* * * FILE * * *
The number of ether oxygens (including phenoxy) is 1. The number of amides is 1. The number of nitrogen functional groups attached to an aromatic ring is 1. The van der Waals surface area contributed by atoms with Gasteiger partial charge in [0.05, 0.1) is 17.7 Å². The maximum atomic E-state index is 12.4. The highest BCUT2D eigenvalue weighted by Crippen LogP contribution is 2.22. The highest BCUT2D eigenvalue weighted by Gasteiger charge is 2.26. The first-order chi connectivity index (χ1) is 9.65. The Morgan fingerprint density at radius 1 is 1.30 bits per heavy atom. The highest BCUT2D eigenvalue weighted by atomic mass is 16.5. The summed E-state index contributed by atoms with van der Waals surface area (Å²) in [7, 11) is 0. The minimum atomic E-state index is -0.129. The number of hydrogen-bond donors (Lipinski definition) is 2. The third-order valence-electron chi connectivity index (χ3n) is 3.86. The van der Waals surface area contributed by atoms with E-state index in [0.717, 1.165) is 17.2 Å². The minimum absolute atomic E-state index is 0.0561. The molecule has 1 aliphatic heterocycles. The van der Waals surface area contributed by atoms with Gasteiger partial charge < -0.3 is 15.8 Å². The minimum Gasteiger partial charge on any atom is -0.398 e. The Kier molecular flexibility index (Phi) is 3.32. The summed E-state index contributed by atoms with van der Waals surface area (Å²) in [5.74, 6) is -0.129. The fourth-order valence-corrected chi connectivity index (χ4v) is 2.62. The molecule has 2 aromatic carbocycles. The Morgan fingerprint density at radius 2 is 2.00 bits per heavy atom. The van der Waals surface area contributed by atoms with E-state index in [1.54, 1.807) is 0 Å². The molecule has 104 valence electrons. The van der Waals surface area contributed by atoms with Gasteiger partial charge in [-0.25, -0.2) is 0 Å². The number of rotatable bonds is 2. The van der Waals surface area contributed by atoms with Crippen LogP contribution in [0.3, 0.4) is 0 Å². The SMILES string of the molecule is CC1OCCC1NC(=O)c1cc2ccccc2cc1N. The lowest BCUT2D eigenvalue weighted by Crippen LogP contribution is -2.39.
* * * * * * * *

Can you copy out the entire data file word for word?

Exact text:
The number of ether oxygens (including phenoxy) is 1. The number of amides is 1. The number of nitrogen functional groups attached to an aromatic ring is 1. The van der Waals surface area contributed by atoms with Gasteiger partial charge in [0.05, 0.1) is 17.7 Å². The maximum atomic E-state index is 12.4. The highest BCUT2D eigenvalue weighted by Crippen LogP contribution is 2.22. The highest BCUT2D eigenvalue weighted by Gasteiger charge is 2.26. The first-order chi connectivity index (χ1) is 9.65. The Morgan fingerprint density at radius 1 is 1.30 bits per heavy atom. The highest BCUT2D eigenvalue weighted by atomic mass is 16.5. The summed E-state index contributed by atoms with van der Waals surface area (Å²) in [7, 11) is 0. The minimum atomic E-state index is -0.129. The number of hydrogen-bond donors (Lipinski definition) is 2. The third-order valence-electron chi connectivity index (χ3n) is 3.86. The van der Waals surface area contributed by atoms with E-state index in [0.717, 1.165) is 17.2 Å². The minimum absolute atomic E-state index is 0.0561. The molecule has 1 aliphatic heterocycles. The van der Waals surface area contributed by atoms with Gasteiger partial charge < -0.3 is 15.8 Å². The minimum Gasteiger partial charge on any atom is -0.398 e. The Kier molecular flexibility index (Phi) is 3.32. The summed E-state index contributed by atoms with van der Waals surface area (Å²) in [5.74, 6) is -0.129. The fourth-order valence-corrected chi connectivity index (χ4v) is 2.62. The molecule has 2 aromatic carbocycles. The Morgan fingerprint density at radius 2 is 2.00 bits per heavy atom. The van der Waals surface area contributed by atoms with E-state index in [1.54, 1.807) is 0 Å². The molecule has 104 valence electrons. The van der Waals surface area contributed by atoms with Gasteiger partial charge in [-0.25, -0.2) is 0 Å². The number of rotatable bonds is 2. The van der Waals surface area contributed by atoms with Crippen LogP contribution in [0.3, 0.4) is 0 Å². The SMILES string of the molecule is CC1OCCC1NC(=O)c1cc2ccccc2cc1N. The lowest BCUT2D eigenvalue weighted by Crippen LogP contribution is -2.39.